It’s spring here in the mountains of Arizona, and everything is blooming. Big clouds of pollen are blowing off the trees, and apparently all that stuff is just going right up my nose. I’ve had a stuffy nose for days, and then a headache from the stuffiness. So today, in desperation, I rooted around my old purses and suitcases, looking for Sudafed — not unlike a bum searching for cigarette butts with a little bit of good left in them. It was sad. I found a lone, little red pill, and took it. (Fun fact: I also found that I have tucked away a lot of extra feminine hygiene products over the years, so if there’s ever an apocalypse, I can do a bustling business on the black market. I can barter!) As always, once I took that little red pill, my head started to open up and I feel so much better now. I don’t always need Sudafed, but nothing else works as well as it does. I don’t even take the whole dose — two pills. I just take one! I am so not a danger on any of the government lists I’m probably on for buying this semi-controlled substance.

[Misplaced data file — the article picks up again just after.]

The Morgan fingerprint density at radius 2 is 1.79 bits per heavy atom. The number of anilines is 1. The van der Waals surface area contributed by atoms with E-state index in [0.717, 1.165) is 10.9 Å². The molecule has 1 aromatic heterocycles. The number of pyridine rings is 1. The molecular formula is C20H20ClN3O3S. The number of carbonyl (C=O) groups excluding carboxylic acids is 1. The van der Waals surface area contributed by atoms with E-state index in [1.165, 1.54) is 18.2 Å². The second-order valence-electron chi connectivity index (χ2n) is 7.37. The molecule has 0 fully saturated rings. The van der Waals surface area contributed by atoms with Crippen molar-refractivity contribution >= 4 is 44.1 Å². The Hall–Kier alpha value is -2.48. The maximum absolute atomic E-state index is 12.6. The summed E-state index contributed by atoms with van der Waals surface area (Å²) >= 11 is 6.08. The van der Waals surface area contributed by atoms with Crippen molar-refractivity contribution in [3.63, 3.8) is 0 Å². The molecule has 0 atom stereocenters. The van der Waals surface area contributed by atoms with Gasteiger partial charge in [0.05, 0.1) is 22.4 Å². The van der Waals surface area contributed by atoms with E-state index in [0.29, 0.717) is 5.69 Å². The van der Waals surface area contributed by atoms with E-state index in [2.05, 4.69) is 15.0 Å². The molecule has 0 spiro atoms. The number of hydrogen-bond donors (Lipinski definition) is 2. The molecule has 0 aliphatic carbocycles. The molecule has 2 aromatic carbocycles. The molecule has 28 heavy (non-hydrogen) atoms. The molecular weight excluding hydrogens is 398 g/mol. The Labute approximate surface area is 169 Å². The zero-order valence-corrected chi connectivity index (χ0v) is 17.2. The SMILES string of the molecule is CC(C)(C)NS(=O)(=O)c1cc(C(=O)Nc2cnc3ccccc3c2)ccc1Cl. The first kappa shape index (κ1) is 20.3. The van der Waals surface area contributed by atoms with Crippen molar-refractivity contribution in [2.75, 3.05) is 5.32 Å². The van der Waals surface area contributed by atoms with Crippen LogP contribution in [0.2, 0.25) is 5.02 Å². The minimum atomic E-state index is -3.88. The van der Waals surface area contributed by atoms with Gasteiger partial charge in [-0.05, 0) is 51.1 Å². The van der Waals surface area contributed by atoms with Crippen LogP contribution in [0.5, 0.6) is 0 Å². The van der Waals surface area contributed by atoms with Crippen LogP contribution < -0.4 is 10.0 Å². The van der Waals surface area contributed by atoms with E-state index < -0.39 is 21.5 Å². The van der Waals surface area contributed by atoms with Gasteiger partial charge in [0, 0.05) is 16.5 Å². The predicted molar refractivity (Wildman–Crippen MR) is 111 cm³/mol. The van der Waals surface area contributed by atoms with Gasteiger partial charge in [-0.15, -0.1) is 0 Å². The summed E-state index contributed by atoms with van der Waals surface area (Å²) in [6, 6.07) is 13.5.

I hate to buy it. I feel like a criminal, giving my ID and signing a little book. Stupid government. Stupid meth heads. I’m not going to make meth with it! I just want to achieve breathing in both nostrils! The lame Sudafed substitute — PE — doesn’t work nearly as well.  I tried to buy a 48-pack at Safeway, and the young pharmacy clerk looked at me like I was ready to dance with Satan.  “A 24-pack is the most you can buy,” he said reproachfully.  You moron.  I’ve bought the 48-pack at Wal-Mart before.  I know it exists.  This poor dude probably has not known a life where Sudafed could just be bought, like the beautiful nose-opener it is.  And yet, people can buy Benadryl, which makes you sleepy and you probably shouldn’t drive on it, by the truckload.  Buy it until the cows come home!  But Sudafed?  God forbid!